The source of your hatching eggs is under NO obligation to you the purchaser...period. No ethical or moral values will likely stand up in a court of law in the business sale of hatching eggs. Caveat emptor wears heavy on the shoulders of the people with flocks already well established and under their care. As the buyer, you are under the strict code of taking care of your own needs when purchasing. A seller is under judicious compliance of meeting the terms of their sales agreement. There is rarely any monetary reward in pursuing legal action against immoral hatching egg sales.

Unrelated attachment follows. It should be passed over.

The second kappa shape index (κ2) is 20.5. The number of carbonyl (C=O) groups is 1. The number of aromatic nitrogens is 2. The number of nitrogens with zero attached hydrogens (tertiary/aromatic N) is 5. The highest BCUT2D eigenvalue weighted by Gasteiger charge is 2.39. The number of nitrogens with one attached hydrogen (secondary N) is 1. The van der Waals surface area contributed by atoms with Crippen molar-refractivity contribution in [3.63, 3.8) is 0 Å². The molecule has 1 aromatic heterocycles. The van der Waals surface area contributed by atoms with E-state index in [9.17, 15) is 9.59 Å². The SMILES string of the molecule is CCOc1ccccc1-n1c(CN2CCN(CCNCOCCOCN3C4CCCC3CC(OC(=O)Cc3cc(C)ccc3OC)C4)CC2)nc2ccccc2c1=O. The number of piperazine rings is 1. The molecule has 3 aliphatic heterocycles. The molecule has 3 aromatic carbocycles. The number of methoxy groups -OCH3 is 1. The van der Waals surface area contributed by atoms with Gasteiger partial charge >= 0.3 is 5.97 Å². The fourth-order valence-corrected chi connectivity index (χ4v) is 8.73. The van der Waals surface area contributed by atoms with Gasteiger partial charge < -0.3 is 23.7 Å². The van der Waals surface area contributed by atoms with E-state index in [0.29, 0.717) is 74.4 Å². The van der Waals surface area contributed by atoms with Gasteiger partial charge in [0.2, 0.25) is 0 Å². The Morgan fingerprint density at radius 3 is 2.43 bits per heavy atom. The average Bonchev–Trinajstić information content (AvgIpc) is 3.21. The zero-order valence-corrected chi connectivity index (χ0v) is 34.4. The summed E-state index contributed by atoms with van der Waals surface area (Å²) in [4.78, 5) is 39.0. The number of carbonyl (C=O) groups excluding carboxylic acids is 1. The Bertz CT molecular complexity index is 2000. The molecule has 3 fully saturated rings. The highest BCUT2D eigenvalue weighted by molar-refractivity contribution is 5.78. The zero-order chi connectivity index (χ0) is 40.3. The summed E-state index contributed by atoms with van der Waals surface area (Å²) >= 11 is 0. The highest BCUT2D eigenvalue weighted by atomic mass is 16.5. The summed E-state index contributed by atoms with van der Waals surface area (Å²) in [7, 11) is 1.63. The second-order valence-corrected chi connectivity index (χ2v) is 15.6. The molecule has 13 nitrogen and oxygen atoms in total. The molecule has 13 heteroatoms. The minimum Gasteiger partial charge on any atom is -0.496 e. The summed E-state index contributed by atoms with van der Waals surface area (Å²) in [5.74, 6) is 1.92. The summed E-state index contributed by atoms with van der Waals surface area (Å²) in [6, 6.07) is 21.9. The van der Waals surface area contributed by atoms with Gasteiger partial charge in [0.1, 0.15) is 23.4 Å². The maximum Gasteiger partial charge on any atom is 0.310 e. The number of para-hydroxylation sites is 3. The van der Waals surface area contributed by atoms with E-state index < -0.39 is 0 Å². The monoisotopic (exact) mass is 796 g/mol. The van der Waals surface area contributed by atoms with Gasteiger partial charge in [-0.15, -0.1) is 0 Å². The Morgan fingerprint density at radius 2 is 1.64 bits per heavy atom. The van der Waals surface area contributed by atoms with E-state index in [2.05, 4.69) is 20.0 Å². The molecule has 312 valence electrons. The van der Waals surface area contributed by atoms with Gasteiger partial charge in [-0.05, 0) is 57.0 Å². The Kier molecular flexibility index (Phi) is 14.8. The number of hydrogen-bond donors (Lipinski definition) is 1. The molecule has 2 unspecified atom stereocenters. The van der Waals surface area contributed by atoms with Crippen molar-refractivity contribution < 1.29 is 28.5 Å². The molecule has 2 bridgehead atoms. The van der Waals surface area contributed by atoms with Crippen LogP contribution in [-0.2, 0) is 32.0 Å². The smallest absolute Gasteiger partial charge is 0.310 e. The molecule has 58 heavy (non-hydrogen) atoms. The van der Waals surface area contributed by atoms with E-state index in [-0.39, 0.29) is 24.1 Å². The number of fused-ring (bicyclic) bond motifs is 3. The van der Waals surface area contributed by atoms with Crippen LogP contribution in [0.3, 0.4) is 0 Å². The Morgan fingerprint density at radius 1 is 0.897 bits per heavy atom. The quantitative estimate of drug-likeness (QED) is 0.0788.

Whilst many of us oldtime breeders are responsible and very aware of our duty of care towards the breeds and varieties we choose to sell so others will succeed with them, hatching eggs seem to attract a real business focus more so on the bottom line. The buyer wants something for little to nothing and the seller wants to make a profit on those egg sales without risking their enterprise's existence to make more money in the future. Lots sell eggs to justify buying feed to sustain the flock with. I know some sellers that even state the pens they make up to sell hatching eggs from are not intended to provide any more than chooks for the yard or ducks for the ponds. Not quality Standard of Perfection complaint breed/variety representations. Businesses sell product to make money to stay in business...an ongoing entity with a concern to make profit. A stellar name warrants a good business plan but not necessarily a prerequisite so many take their lumps dealing with hatching egg sales. There are far too many variables from how the eggs are shipped to the success rate and experience of the person hatching that commodity.